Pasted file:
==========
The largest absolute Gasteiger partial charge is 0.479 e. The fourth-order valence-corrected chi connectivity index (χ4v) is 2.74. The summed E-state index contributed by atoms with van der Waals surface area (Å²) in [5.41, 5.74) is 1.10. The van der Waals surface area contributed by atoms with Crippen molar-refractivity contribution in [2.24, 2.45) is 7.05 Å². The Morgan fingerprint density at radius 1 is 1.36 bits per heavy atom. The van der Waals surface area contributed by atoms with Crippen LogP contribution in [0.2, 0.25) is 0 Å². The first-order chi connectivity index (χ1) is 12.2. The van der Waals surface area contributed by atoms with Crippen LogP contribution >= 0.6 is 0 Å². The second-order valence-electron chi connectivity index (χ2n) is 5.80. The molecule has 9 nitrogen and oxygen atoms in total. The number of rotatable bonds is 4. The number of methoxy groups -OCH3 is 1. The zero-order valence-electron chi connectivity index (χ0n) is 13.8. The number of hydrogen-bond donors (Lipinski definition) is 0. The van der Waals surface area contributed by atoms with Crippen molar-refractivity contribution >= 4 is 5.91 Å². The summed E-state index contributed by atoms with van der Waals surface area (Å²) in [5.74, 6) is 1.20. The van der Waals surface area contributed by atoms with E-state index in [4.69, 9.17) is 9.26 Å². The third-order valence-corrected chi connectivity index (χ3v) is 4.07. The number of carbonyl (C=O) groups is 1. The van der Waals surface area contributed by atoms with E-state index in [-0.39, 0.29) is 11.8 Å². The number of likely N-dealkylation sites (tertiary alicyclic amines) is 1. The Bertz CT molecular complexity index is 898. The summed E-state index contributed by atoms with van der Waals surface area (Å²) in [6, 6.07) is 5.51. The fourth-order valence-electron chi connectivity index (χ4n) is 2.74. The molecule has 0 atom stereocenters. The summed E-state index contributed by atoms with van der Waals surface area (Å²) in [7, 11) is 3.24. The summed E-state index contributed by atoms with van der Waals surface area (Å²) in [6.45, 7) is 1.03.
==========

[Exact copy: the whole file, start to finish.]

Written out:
The largest absolute Gasteiger partial charge is 0.479 e. The fourth-order valence-corrected chi connectivity index (χ4v) is 2.74. The summed E-state index contributed by atoms with van der Waals surface area (Å²) in [5.41, 5.74) is 1.10. The van der Waals surface area contributed by atoms with Crippen molar-refractivity contribution in [2.24, 2.45) is 7.05 Å². The Morgan fingerprint density at radius 1 is 1.36 bits per heavy atom. The van der Waals surface area contributed by atoms with Crippen LogP contribution in [0.2, 0.25) is 0 Å². The first-order chi connectivity index (χ1) is 12.2. The van der Waals surface area contributed by atoms with Crippen LogP contribution >= 0.6 is 0 Å². The second-order valence-electron chi connectivity index (χ2n) is 5.80. The molecule has 9 nitrogen and oxygen atoms in total. The number of rotatable bonds is 4. The number of methoxy groups -OCH3 is 1. The zero-order valence-electron chi connectivity index (χ0n) is 13.8. The number of hydrogen-bond donors (Lipinski definition) is 0. The van der Waals surface area contributed by atoms with Crippen molar-refractivity contribution >= 4 is 5.91 Å². The summed E-state index contributed by atoms with van der Waals surface area (Å²) in [5.74, 6) is 1.20. The van der Waals surface area contributed by atoms with E-state index in [4.69, 9.17) is 9.26 Å². The third-order valence-corrected chi connectivity index (χ3v) is 4.07. The number of carbonyl (C=O) groups is 1. The van der Waals surface area contributed by atoms with E-state index in [-0.39, 0.29) is 11.8 Å². The number of likely N-dealkylation sites (tertiary alicyclic amines) is 1. The Bertz CT molecular complexity index is 898. The summed E-state index contributed by atoms with van der Waals surface area (Å²) in [6, 6.07) is 5.51. The fourth-order valence-electron chi connectivity index (χ4n) is 2.74. The molecule has 0 atom stereocenters. The summed E-state index contributed by atoms with van der Waals surface area (Å²) in [7, 11) is 3.24. The summed E-state index contributed by atoms with van der Waals surface area (Å²) in [6.45, 7) is 1.03.